I'm well aware of the moral/religious doctrine on these questions, I'm deliberately confining this to the legal issue.  When is a person ethically justified to assert his/her rights?  What are some of the ethical justifications for denying someone the exercise of those same rights?  Specifically, the right of self-defense.

I deliberately choose an extreme example, but I think it relevant to offer my own belief that abortion is justified in US law because US legislators have taken the position (if only by default) that a "person" is one who exists physiologically independent from any other and is at least theoretically able to exercise a human being's rights and responsibilities (vote, pay taxes, etc either directly or by proxy) independently from any other (which absolutely requires a specific exemption for conjoined twins).  By that logic, an unborn child cannot  meet the legal definition of "person", therefore cannot be subject to the protections the law provides to such.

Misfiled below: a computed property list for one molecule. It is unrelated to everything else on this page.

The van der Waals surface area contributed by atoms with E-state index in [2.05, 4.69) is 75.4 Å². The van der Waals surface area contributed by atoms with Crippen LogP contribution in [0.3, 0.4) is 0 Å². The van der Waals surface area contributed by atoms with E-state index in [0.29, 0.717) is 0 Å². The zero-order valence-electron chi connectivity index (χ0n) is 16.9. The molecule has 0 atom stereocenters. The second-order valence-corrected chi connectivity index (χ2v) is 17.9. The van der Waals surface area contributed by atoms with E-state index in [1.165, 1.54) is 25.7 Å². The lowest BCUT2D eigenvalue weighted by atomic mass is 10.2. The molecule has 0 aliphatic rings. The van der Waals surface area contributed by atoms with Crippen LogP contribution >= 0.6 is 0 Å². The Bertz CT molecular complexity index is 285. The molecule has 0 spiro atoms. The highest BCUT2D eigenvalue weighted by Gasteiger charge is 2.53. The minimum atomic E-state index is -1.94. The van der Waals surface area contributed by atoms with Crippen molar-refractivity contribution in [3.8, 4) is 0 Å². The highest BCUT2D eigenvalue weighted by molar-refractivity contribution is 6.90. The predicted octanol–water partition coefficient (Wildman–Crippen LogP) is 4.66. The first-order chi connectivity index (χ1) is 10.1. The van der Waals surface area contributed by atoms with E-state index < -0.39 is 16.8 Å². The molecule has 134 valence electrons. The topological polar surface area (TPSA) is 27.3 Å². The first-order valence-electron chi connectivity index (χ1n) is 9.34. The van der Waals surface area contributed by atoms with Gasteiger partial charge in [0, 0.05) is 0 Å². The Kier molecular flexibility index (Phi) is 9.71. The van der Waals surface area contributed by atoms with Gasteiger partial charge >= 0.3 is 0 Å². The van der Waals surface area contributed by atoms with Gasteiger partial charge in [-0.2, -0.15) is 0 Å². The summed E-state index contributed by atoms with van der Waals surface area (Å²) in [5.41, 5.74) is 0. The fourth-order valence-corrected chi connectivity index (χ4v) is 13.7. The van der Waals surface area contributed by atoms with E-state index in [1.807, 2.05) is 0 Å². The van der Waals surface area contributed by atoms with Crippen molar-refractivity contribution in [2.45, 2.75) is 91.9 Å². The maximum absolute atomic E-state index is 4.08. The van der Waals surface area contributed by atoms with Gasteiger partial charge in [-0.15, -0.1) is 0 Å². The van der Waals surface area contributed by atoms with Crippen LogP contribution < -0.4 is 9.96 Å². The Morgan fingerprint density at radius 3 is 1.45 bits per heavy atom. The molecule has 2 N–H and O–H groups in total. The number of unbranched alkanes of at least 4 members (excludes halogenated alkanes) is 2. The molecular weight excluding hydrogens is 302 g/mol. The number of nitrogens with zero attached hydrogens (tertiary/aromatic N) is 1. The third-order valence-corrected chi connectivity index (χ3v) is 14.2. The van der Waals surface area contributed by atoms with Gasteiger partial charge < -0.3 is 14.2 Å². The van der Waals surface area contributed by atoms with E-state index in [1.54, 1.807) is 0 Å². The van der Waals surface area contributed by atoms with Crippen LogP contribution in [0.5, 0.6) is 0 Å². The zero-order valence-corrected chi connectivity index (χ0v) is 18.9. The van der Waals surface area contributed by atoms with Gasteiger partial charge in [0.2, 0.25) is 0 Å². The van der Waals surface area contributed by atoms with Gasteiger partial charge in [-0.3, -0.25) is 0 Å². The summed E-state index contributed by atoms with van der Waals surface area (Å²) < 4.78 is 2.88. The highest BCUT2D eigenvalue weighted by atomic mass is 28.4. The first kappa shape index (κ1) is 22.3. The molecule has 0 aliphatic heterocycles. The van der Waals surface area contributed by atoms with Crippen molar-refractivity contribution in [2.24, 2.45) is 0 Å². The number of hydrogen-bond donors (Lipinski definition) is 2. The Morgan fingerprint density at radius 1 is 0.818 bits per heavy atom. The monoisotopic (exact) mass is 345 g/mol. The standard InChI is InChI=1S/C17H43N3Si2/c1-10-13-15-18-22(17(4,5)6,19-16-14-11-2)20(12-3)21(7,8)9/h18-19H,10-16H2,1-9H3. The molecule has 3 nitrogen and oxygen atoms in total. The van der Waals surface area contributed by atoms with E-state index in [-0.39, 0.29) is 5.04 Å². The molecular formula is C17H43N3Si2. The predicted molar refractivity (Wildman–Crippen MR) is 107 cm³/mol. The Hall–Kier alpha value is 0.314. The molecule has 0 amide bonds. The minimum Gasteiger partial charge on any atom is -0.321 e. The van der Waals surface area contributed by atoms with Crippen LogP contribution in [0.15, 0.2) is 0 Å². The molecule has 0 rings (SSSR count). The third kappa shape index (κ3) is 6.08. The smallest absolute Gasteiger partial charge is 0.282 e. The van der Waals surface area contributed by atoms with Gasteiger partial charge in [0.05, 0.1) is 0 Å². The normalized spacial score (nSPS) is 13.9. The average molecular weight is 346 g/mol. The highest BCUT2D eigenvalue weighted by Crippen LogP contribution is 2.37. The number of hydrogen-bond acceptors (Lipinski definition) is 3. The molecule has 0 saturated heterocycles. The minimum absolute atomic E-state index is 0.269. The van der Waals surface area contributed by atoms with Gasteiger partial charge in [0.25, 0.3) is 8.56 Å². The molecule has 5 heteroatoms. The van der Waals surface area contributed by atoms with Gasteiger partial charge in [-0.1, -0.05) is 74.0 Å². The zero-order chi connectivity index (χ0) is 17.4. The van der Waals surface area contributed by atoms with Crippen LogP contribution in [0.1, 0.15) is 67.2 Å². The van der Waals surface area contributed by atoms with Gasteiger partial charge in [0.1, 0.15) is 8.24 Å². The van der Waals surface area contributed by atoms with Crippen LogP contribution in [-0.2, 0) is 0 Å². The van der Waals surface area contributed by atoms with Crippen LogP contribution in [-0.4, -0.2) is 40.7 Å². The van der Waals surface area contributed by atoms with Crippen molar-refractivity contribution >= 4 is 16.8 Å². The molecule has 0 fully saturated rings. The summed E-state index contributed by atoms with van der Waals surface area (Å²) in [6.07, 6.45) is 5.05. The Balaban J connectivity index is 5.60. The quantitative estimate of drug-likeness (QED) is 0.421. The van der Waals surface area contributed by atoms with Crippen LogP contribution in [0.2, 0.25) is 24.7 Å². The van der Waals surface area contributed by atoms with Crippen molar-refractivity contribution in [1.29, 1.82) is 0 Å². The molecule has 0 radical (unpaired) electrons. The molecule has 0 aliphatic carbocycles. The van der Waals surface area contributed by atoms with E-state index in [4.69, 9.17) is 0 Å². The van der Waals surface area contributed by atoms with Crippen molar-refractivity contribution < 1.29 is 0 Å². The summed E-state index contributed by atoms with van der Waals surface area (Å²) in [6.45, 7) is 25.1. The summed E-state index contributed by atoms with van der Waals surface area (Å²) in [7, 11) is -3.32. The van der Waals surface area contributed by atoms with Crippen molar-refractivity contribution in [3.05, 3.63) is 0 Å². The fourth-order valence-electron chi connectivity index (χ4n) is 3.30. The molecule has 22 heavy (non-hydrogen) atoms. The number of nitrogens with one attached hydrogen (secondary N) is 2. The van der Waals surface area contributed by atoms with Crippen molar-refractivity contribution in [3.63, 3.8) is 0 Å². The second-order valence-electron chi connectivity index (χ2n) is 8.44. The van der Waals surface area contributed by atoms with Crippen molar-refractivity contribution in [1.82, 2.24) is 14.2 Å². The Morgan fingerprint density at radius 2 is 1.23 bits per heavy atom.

Again, I'm clear on the moral questions (or clear enough for these purposes); my focus is on the ethical exercise of legal rights and behavior, and the process by which we make these type determinations generally and in particular as regards self-defense.

Update:  I have edited my late-night (and quite garbled) prose to make more clear the lack of biological relationship between the man potentially responsible for the welfare of the non-aborted child in US law.


og said...

Two questions:

"A man does not contribute to the conception of a child/human fetus, but will find himself legally and financially responsible for the child for at least the first 18 years of his/her's life." Are you unclear on how babies are made? A man does indeed contribute to the conception of a child. If you mean a man who has not contributed to the conception of a child is on the hook until it's 18 regardless of who the father is, I think this changes state to state, but this is not an issue of the fetus, it is simply bad law.